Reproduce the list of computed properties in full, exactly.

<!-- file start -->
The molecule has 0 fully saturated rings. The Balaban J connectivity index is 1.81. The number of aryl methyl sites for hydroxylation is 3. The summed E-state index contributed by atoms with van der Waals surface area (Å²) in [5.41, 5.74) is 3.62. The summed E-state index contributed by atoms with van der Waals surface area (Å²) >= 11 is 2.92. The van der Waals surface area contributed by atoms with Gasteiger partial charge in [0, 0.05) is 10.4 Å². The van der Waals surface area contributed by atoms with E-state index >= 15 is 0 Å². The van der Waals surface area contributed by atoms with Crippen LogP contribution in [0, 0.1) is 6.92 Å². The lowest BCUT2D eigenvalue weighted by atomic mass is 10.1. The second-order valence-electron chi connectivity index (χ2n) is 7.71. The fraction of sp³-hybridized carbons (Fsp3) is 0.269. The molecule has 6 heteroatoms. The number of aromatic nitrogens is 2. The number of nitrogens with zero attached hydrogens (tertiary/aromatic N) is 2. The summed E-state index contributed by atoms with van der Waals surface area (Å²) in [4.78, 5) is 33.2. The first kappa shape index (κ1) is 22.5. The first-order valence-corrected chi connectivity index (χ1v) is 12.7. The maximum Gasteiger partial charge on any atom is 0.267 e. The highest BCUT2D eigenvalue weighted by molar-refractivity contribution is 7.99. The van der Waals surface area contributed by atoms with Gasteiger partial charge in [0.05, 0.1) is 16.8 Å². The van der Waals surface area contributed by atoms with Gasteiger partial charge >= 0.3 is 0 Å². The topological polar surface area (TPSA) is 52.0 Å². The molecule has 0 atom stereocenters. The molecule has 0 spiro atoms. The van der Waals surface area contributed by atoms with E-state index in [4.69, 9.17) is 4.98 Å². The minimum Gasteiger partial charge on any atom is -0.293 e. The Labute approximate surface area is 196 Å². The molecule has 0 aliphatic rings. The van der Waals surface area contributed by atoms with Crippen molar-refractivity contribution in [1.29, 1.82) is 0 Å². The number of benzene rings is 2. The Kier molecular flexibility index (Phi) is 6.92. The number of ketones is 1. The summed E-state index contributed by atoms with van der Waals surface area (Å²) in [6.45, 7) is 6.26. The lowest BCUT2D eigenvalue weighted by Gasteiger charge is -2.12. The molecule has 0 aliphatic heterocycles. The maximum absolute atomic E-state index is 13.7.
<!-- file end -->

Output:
The molecule has 0 fully saturated rings. The Balaban J connectivity index is 1.81. The number of aryl methyl sites for hydroxylation is 3. The summed E-state index contributed by atoms with van der Waals surface area (Å²) in [5.41, 5.74) is 3.62. The summed E-state index contributed by atoms with van der Waals surface area (Å²) >= 11 is 2.92. The van der Waals surface area contributed by atoms with Gasteiger partial charge in [0, 0.05) is 10.4 Å². The van der Waals surface area contributed by atoms with E-state index >= 15 is 0 Å². The van der Waals surface area contributed by atoms with Crippen LogP contribution in [0, 0.1) is 6.92 Å². The lowest BCUT2D eigenvalue weighted by atomic mass is 10.1. The second-order valence-electron chi connectivity index (χ2n) is 7.71. The fraction of sp³-hybridized carbons (Fsp3) is 0.269. The molecule has 6 heteroatoms. The number of aromatic nitrogens is 2. The number of nitrogens with zero attached hydrogens (tertiary/aromatic N) is 2. The summed E-state index contributed by atoms with van der Waals surface area (Å²) in [4.78, 5) is 33.2. The first kappa shape index (κ1) is 22.5. The first-order valence-corrected chi connectivity index (χ1v) is 12.7. The maximum Gasteiger partial charge on any atom is 0.267 e. The highest BCUT2D eigenvalue weighted by molar-refractivity contribution is 7.99. The van der Waals surface area contributed by atoms with Gasteiger partial charge in [0.05, 0.1) is 16.8 Å². The van der Waals surface area contributed by atoms with Gasteiger partial charge >= 0.3 is 0 Å². The topological polar surface area (TPSA) is 52.0 Å². The molecule has 0 atom stereocenters. The molecule has 0 spiro atoms. The van der Waals surface area contributed by atoms with E-state index in [4.69, 9.17) is 4.98 Å². The minimum Gasteiger partial charge on any atom is -0.293 e. The Labute approximate surface area is 196 Å². The molecule has 0 aliphatic rings. The van der Waals surface area contributed by atoms with Crippen molar-refractivity contribution in [1.29, 1.82) is 0 Å². The number of benzene rings is 2. The Kier molecular flexibility index (Phi) is 6.92. The number of ketones is 1. The summed E-state index contributed by atoms with van der Waals surface area (Å²) in [6.45, 7) is 6.26. The lowest BCUT2D eigenvalue weighted by Gasteiger charge is -2.12. The molecule has 0 aliphatic heterocycles. The maximum absolute atomic E-state index is 13.7.